Your version may be different depending on whats current when you read this. Lets copy the kernel directory, and name it something obvious, like kpatch.
[root@ip-172-16-10-43 kernel-4.18.0-80.7.1.el8_0]# cp -R linux-4.18.0-80.7.1.el8_0.x86_64 kpatch [root@ip-172-16-10-43 kernel-4.18.0-80.7.1.el8_0]#
Once we make our changes to the kernel in the kpatch directory, we are going to use the original to make a patch(its actually just a diff).
Building the kernel patch
If you are reading this, I am going to assume you know how to edit a text file. Here are my changes.
[root@ip-172-16-10-43 kernel-4.18.0-80.7.1.el8_0]# vim kpatch/fs/proc/meminfo.c [root@ip-172-16-10-43 kernel-4.18.0-80.7.1.el8_0]# diff -bur linux-4.18.0-80.7.1.el8_0.x86_64 kpatch diff -bur linux-4.18.0-80.7.1.el8_0.x86_64/fs/proc/meminfo.c kpatch/fs/proc/meminfo.c --- linux-4.18.0-80.7.1.el8_0.x86_64/fs/proc/meminfo.c 2019-06-24 10:14:47.000000000 +0000 +++ kpatch/fs/proc/meminfo.c 2019-10-02 14:52:14.344644314 +0000 @@ -38,6 +38,7 @@ long available; unsigned long pages[NR_LRU_LISTS]; int lru; + long teehee = 10 ; si_meminfo(&i); si_swapinfo(&i); @@ -52,8 +53,8 @@ pages[lru] = global_node_page_state(NR_LRU_BASE + lru); available = si_mem_available(); - show_val_kb(m, "MemTotal: ", i.totalram); + show_val_kb(m, "TEEHEE: ", teehee); show_val_kb(m, "MemFree: ", i.freeram); show_val_kb(m, "MemAvailable: ", available); show_val_kb(m, "Buffers: ", i.bufferram); [root@ip-172-16-10-43 kernel-4.18.0-80.7.1.el8_0]# diff -bur linux-4.18.0-80.7.1.el8_0.x86_64 kpatch > test.patch [root@ip-172-16-10-43 kernel-4.18.0-80.7.1.el8_0]#
note: don’t mess up the order in your diff. Its original first, then modified second. If you do this backwards, it will tell you the patch was already applied and fail.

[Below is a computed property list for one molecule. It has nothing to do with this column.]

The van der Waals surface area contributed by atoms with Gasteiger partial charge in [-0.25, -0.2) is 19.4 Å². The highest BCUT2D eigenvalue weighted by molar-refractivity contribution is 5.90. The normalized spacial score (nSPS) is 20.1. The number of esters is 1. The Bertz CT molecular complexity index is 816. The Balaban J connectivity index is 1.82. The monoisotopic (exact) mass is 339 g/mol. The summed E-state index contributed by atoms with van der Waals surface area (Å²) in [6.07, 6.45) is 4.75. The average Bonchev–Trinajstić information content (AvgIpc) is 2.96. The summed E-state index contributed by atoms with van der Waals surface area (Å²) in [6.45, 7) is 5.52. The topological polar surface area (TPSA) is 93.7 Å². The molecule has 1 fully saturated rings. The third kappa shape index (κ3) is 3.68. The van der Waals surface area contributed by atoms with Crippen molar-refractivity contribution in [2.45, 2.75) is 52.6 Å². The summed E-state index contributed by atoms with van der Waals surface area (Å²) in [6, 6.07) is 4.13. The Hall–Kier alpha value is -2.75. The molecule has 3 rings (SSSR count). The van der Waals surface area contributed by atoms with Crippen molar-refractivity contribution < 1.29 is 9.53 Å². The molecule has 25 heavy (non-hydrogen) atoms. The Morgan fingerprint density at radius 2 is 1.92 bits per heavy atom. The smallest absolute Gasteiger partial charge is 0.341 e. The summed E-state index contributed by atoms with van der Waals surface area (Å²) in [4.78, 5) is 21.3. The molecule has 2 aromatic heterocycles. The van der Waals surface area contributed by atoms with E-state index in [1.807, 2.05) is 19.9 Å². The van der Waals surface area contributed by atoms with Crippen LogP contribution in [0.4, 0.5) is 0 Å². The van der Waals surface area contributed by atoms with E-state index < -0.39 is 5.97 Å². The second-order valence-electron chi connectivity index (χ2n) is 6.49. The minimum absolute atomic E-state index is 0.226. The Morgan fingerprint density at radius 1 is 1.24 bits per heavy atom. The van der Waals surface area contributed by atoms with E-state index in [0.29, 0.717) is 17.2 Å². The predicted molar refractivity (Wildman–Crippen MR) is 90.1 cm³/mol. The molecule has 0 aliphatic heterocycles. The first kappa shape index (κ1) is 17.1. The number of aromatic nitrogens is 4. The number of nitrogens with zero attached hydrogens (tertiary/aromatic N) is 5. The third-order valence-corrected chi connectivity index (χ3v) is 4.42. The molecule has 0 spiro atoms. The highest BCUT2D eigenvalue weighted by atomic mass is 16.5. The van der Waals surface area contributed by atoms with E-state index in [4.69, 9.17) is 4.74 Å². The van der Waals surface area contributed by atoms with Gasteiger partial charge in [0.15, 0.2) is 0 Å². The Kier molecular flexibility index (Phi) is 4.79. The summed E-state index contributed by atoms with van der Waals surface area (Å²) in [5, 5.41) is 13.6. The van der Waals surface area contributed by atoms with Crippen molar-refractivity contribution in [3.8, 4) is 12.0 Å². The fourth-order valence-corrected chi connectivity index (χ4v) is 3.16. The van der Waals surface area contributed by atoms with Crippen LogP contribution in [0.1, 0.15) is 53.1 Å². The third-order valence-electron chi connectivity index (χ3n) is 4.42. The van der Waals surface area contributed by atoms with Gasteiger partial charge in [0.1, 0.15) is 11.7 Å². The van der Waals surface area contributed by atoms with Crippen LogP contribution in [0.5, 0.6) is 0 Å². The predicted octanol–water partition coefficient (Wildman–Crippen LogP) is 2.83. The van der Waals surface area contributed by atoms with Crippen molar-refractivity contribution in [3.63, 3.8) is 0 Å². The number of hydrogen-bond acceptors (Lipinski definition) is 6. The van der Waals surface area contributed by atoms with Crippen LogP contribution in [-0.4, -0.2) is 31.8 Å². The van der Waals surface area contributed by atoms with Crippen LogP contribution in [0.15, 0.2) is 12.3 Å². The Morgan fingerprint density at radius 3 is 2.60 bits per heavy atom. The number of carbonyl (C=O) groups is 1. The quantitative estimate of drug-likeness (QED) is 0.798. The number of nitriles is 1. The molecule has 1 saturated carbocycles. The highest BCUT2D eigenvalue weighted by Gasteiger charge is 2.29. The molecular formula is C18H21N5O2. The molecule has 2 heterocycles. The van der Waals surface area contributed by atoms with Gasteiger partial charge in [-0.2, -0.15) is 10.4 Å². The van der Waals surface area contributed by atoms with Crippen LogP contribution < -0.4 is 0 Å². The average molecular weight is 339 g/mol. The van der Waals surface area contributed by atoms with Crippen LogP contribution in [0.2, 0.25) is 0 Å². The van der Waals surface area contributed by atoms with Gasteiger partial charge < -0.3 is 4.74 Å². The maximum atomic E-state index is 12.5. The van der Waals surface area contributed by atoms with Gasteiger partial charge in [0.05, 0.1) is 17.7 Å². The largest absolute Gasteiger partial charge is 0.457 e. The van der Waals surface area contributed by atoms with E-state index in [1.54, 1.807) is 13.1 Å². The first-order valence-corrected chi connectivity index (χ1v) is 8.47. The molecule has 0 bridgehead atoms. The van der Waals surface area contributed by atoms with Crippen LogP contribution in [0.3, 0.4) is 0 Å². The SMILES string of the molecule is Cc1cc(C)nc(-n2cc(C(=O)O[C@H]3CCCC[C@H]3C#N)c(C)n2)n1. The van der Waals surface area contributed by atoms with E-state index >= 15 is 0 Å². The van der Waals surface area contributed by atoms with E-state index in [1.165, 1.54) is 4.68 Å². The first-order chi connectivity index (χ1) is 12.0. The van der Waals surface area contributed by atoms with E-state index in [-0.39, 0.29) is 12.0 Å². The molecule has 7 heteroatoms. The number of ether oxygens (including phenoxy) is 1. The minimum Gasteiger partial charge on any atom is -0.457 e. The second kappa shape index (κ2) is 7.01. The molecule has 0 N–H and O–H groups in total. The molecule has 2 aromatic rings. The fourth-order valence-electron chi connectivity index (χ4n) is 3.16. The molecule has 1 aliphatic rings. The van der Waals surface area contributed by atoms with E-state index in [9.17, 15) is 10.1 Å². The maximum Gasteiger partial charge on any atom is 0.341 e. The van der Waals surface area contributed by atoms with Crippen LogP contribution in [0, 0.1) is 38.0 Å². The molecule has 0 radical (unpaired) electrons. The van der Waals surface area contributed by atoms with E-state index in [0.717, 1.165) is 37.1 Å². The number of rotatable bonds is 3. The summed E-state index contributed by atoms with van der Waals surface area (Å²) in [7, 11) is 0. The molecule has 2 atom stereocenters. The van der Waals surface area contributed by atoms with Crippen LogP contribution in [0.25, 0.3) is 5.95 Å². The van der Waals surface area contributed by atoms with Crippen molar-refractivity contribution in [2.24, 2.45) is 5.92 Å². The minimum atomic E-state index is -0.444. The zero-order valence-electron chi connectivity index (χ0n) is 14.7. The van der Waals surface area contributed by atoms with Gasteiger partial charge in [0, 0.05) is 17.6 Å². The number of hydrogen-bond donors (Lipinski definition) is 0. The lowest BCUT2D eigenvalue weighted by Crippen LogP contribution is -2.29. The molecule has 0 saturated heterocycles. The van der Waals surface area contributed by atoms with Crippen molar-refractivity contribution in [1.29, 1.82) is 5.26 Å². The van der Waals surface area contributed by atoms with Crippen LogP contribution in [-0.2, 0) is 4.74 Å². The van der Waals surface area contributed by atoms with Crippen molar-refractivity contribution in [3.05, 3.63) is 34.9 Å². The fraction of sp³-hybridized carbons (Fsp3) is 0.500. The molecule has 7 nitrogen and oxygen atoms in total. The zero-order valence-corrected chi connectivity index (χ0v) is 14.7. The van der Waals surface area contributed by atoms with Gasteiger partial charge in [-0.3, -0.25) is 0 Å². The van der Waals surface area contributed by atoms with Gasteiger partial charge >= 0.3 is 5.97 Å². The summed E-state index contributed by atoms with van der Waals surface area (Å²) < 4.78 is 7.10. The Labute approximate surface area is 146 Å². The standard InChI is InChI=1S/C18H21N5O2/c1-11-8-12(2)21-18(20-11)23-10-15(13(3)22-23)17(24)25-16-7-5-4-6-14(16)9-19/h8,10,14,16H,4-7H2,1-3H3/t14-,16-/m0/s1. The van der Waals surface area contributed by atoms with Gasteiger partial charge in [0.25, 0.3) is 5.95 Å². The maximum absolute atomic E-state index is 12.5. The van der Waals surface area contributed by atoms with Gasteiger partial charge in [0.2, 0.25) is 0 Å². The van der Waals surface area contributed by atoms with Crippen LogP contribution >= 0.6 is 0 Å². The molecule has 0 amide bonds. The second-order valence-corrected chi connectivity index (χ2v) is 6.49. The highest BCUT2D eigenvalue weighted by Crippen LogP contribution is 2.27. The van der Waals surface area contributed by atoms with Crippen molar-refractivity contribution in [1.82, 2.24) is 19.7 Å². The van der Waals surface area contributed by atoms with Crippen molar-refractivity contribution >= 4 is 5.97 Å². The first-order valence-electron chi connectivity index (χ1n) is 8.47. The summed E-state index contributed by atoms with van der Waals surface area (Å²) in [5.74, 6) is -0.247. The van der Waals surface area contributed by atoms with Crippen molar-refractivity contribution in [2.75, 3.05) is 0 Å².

Here, we added an arbitrary value to /proc/meminfo. We should see a new directive called “TEEHEE”, and whatever that
long teehee = 10 converts back to when printed. But it will give us a litmus test to confirm that our changes are actually in the running kernel. Note, the second time we ran diff we output it to a file. We will use this to actually build the module.
This part is going to take a little while. So you should probably get this started, and then maybe get some tea or something. I made the mistake of using a dual core VM and it took about an hour to run the first time.
[root@ip-172-16-10-43 kernel-4.18.0-80.7.1.el8_0]# kpatch-build test.patch Using cache at /root/.kpatch/src Testing patch file(s) Reading special section data Building original source Building patched source Extracting new and modified ELF sections meminfo.o: changed function: meminfo_proc_show Patched objects: vmlinux Building patch module: livepatch-test.ko SUCCESS [root@ip-172-16-10-43 kernel-4.18.0-80.7.1.el8_0]#
You can actually monitor the progress by opening another shell, and
tail -f ~/.kpatch/build.log. This is also where you check if it fails to build. So far the cause has mostly been devel packages I forgot to install, and my shitty C.
[root@ip-172-16-10-43 kernel-4.18.0-80.7.1.el8_0]# kpatch load livepatch-test.ko loading patch module: livepatch-test.ko waiting (up to 15 seconds) for patch transition to complete... transition complete (2 seconds) [root@ip-172-16-10-43 kernel-4.18.0-80.7.1.el8_0]# cat /proc/meminfo | head -n 3 MemTotal: 7697340 kB TEEHEE: 40 kB MemFree: 1275160 kB [root@ip-172-16-10-43 kernel-4.18.0-80.7.1.el8_0]#
If you decide to make it permanent, use
kpatch install livepatch-test.ko, and it will add itself to startup. This allows you to reboot, and still get the patch applied automatically.
I am pretty excited, I can’t wait to get off of CentOS6, and onto the new hotness.